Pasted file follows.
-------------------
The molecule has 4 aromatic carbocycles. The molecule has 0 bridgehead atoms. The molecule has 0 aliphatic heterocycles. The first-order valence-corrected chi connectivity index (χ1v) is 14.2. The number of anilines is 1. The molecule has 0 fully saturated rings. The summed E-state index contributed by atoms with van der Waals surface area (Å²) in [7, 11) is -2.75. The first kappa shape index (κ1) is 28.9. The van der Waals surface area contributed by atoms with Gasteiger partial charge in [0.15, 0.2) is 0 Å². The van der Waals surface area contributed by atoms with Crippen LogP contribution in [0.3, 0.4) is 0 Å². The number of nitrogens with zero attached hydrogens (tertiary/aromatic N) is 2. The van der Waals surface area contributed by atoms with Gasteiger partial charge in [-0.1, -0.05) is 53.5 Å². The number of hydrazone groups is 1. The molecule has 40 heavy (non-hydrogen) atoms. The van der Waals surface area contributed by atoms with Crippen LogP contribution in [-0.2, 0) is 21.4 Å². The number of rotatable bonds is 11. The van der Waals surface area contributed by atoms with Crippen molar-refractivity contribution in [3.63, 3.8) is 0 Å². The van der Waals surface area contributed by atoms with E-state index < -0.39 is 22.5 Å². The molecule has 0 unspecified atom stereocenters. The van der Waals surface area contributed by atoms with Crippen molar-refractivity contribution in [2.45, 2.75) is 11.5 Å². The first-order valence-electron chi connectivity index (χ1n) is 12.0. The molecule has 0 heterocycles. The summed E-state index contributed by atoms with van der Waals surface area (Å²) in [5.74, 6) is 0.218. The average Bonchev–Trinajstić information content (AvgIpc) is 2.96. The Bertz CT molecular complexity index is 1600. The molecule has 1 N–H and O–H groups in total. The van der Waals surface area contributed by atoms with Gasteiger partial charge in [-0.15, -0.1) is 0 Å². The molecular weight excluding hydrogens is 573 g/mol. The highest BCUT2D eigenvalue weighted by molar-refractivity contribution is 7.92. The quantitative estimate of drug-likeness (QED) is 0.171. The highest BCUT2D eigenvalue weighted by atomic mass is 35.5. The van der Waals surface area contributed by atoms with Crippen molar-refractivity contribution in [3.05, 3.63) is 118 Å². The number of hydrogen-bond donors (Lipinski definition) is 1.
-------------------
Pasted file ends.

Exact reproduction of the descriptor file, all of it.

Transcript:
The molecule has 4 aromatic carbocycles. The molecule has 0 bridgehead atoms. The molecule has 0 aliphatic heterocycles. The first-order valence-corrected chi connectivity index (χ1v) is 14.2. The number of anilines is 1. The molecule has 0 fully saturated rings. The summed E-state index contributed by atoms with van der Waals surface area (Å²) in [7, 11) is -2.75. The first kappa shape index (κ1) is 28.9. The van der Waals surface area contributed by atoms with Gasteiger partial charge in [0.15, 0.2) is 0 Å². The van der Waals surface area contributed by atoms with Crippen LogP contribution in [0.3, 0.4) is 0 Å². The number of nitrogens with zero attached hydrogens (tertiary/aromatic N) is 2. The van der Waals surface area contributed by atoms with Gasteiger partial charge in [-0.1, -0.05) is 53.5 Å². The number of hydrazone groups is 1. The molecule has 40 heavy (non-hydrogen) atoms. The van der Waals surface area contributed by atoms with Crippen LogP contribution in [-0.2, 0) is 21.4 Å². The number of rotatable bonds is 11. The van der Waals surface area contributed by atoms with Crippen molar-refractivity contribution in [3.63, 3.8) is 0 Å². The van der Waals surface area contributed by atoms with E-state index < -0.39 is 22.5 Å². The molecule has 0 unspecified atom stereocenters. The van der Waals surface area contributed by atoms with Crippen molar-refractivity contribution in [2.45, 2.75) is 11.5 Å². The first-order valence-electron chi connectivity index (χ1n) is 12.0. The molecule has 0 heterocycles. The summed E-state index contributed by atoms with van der Waals surface area (Å²) in [5.74, 6) is 0.218. The average Bonchev–Trinajstić information content (AvgIpc) is 2.96. The Bertz CT molecular complexity index is 1600. The molecule has 1 N–H and O–H groups in total. The van der Waals surface area contributed by atoms with Gasteiger partial charge in [-0.15, -0.1) is 0 Å². The molecular weight excluding hydrogens is 573 g/mol. The highest BCUT2D eigenvalue weighted by molar-refractivity contribution is 7.92. The quantitative estimate of drug-likeness (QED) is 0.171. The highest BCUT2D eigenvalue weighted by atomic mass is 35.5. The van der Waals surface area contributed by atoms with Crippen molar-refractivity contribution in [3.05, 3.63) is 118 Å². The number of hydrogen-bond donors (Lipinski definition) is 1.